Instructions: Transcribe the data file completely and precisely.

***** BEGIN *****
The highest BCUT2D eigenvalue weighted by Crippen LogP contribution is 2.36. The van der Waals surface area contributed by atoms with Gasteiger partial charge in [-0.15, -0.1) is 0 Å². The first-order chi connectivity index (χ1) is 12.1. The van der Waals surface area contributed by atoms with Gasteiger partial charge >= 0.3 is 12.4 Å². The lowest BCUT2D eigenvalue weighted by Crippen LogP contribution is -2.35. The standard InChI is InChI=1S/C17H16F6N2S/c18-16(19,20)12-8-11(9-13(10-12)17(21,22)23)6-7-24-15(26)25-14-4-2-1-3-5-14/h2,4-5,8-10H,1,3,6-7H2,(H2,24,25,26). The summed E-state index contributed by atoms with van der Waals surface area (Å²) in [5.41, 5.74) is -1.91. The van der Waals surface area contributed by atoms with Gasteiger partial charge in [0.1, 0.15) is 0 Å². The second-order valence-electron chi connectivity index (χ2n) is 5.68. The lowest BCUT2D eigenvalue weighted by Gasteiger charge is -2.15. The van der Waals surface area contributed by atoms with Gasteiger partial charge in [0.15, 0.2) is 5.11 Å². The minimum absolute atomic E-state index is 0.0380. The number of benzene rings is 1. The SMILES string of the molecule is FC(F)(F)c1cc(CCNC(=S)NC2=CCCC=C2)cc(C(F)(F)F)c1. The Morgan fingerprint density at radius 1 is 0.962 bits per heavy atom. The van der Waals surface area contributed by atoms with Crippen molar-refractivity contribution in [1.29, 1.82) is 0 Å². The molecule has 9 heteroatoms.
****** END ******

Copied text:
The highest BCUT2D eigenvalue weighted by Crippen LogP contribution is 2.36. The van der Waals surface area contributed by atoms with Gasteiger partial charge in [-0.15, -0.1) is 0 Å². The first-order chi connectivity index (χ1) is 12.1. The van der Waals surface area contributed by atoms with Gasteiger partial charge >= 0.3 is 12.4 Å². The lowest BCUT2D eigenvalue weighted by Crippen LogP contribution is -2.35. The standard InChI is InChI=1S/C17H16F6N2S/c18-16(19,20)12-8-11(9-13(10-12)17(21,22)23)6-7-24-15(26)25-14-4-2-1-3-5-14/h2,4-5,8-10H,1,3,6-7H2,(H2,24,25,26). The summed E-state index contributed by atoms with van der Waals surface area (Å²) in [5.41, 5.74) is -1.91. The van der Waals surface area contributed by atoms with Gasteiger partial charge in [0.1, 0.15) is 0 Å². The second-order valence-electron chi connectivity index (χ2n) is 5.68. The lowest BCUT2D eigenvalue weighted by Gasteiger charge is -2.15. The van der Waals surface area contributed by atoms with Gasteiger partial charge in [0.15, 0.2) is 5.11 Å². The minimum absolute atomic E-state index is 0.0380. The number of benzene rings is 1. The SMILES string of the molecule is FC(F)(F)c1cc(CCNC(=S)NC2=CCCC=C2)cc(C(F)(F)F)c1. The Morgan fingerprint density at radius 1 is 0.962 bits per heavy atom. The van der Waals surface area contributed by atoms with Crippen molar-refractivity contribution in [1.29, 1.82) is 0 Å². The molecule has 9 heteroatoms.